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Professor's Franklin Expedition fascination yields new research

Dr. Russell Taichman holds one of the Hall journals he examined at the Smithsonian Institute in Washington, D.C.

This drawing was made in Hall's journal by the Inuit Su-pung-er to show his recollection of the shape of an underground vault he found on King William Island. (Photos courtesy Russell Taichman)

Journal publishes new paper by Dr. Russell Taichman on famed Arctic tale

Ann Arbor, Mich., Oct. 28, 2017 -– A second research paper by a School of Dentistry professor about an Arctic exploration mystery has been published by an international journal.

Dr. Russell Taichman compiled and analyzed journal entries, letters and notes regarding the fate of the famed Franklin Expedition to the Arctic in the 1840s. The research was published in the online version of Polar Record, A Journal of Arctic and Antarctic Research, one of the publications of the Cambridge University Press.

The Franklin story has long fascinated historians – and Taichman, who is the Major Ash Collegiate Professor of Periodontics and Oral Medicine and Associate Dean for Research at the dental school. Two British ships were exploring what is now known as the Northwest Passage when they became trapped in the icepack in 1846. The ships were well-stocked with food but over the course of two years all 129 members of the crew perished on and around King William Island, which is above the Arctic Circle in what is now northern Canada.

Taichman’s new research focuses on interviews with Inuit conducted in the 1860s by rescue expeditions that tried to find survivors and evidence of what happened to the Franklin mariners. Taichman went to the Smithsonian Institution in Washington, D.C., to examine the papers of Charles Francis Hall, who led two expeditions seeking Franklin clues. During Hall’s second trip, from 1864-69, he interviewed an Inuit named Su-pung-er, who recalled finding human remains and various relics left by the Franklin group. Taichman also reviewed documents relating to Capt. Peter Bayne, who was employed by Hall and gathered additional Inuit testimony.

Of particular interest to Franklin historians is Su-pung-er’s description of what was described as a meticulously constructed vault in the tundra. Some researchers believe it could be where Sir John Franklin, the expedition leader, is buried, perhaps with ships’ logs and documents that would add valuable new insight about the crew during the two years they tried to survive. Hall and other explorers over the last 150 years have found several sites with human remains, a few notes left by the crew and scattered relics, but no one has found Franklin’s burial site or any large cache of documents. The expedition’s two ships, the Erebus and the Terror, weren’t found until 2014 and 2016, respectively, submerged but in remarkably good condition near the island.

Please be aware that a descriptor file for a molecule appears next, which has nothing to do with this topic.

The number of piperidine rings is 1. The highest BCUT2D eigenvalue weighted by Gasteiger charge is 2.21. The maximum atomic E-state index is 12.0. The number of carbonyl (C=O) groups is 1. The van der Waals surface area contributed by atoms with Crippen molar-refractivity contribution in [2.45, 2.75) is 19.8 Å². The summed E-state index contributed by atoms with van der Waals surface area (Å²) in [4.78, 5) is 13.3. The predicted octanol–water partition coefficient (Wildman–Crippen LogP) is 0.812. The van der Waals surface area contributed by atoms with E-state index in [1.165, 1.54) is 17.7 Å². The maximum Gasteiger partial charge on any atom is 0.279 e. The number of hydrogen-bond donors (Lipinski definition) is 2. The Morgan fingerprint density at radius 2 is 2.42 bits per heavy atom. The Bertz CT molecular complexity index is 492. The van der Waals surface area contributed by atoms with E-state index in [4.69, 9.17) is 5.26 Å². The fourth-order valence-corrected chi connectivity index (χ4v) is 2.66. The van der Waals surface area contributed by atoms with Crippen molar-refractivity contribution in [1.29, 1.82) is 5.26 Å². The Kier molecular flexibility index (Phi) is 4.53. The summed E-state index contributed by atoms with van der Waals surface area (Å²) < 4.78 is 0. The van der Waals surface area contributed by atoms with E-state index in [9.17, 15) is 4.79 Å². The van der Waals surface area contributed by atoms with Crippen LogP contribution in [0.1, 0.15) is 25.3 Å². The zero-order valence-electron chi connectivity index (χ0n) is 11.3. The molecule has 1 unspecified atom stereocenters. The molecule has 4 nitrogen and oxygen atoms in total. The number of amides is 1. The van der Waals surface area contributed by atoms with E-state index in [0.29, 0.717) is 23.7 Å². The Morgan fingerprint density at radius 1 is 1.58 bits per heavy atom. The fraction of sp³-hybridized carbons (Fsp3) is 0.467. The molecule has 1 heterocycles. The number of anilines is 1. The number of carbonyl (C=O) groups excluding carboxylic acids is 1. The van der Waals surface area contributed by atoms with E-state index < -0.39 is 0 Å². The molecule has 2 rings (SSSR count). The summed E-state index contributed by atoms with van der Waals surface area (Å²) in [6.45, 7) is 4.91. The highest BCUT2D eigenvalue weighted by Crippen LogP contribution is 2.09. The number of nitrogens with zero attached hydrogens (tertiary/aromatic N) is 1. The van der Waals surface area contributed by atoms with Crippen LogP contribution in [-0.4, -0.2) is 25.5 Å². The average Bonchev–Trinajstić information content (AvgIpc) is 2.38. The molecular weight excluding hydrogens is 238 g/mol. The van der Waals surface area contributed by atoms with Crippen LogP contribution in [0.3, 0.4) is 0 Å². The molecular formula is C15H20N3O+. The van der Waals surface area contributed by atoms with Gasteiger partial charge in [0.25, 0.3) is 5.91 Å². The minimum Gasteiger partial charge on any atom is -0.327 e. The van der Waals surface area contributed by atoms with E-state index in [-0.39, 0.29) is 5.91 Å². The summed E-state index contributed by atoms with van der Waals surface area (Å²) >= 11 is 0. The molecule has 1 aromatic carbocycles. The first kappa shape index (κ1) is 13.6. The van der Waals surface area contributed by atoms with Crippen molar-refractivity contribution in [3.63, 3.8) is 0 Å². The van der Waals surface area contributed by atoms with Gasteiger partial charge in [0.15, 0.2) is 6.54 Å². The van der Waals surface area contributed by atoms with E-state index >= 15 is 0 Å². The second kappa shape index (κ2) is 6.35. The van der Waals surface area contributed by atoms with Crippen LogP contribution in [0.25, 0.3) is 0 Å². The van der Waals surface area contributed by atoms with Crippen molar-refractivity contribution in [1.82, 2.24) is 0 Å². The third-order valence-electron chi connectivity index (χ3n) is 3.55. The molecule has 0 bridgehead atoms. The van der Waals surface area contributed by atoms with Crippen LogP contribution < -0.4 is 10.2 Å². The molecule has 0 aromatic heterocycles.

While a few elements of Su-pung-er’s stories have been previously published, Taichman’s new paper provides a much broader selection and analysis of Hall’s documentation of the Inuit’s recollections. Taichman believes Su-pung-er’s stories are a reliable incentive for modern-day explorers to keep looking for the Franklin grave and more artifacts on King William Island. Taichman has explored the island twice with another Franklin researcher, Tom Gross, a Canadian who is a co-author of both Taichman papers.

The first paper, published last spring in the journal Arctic, called on Taichman’s scientific expertise as a dentist and world-class cancer researcher, to examine the historical record for clues as to what diseases may have killed Franklin crew members. With research assistance from Mark MacEachern, an informationist at U-M’s Taubman Health Science Library, Taichman posited that Addison’s disease, which affects the adrenal glands, contributed to many of the sailors’ deaths.

Taichman has made three trips to the Archives Center at the National Museum of American History at the Smithsonian to examine documents related to the Franklin Expedition. Because the collection is not yet completely scanned into electronic form, Taichman was able to carefully handle the actual documents written by Franklin, Hall and others. “The first time I went in, I have to admit when I came to the main documents, I had trouble breathing I was so excited. It was a total thrill,” he said. “It was amazing that I could touch the same page Su-pung-er touched when he drew a likeness of the vault for Hall. Here I am basically touching the hand of someone who may have seen Franklin’s grave. For a Franklin fan, it was a total geek moment!”

The new research paper, “A comparative analysis of the Su-pung-er and Bayne testimonies related to the Franklin Expedition,” can be found on the Polar Record website.  Information about Taichman’s first Franklin paper from earlier this year was reported in this story on the School of Dentistry website.

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The University of Michigan School of Dentistry is one of the nation’s leading dental schools engaged in oral health care education, research, patient care and community service.  General dental care clinics and specialty clinics providing advanced treatment enable the school to offer dental services and programs to patients throughout Michigan.  Classroom and clinic instruction prepare future dentists, dental specialists, and dental hygienists for practice in private offices, hospitals, academia and public agencies.  Research seeks to discover and apply new knowledge that can help patients worldwide.  For more information about the School of Dentistry, visit us on the Web at: www.dent.umich.edu.

Contact: Lynn Monson, associate director of communications, at dentistry.communications@umich.edu, or (734) 615-1971.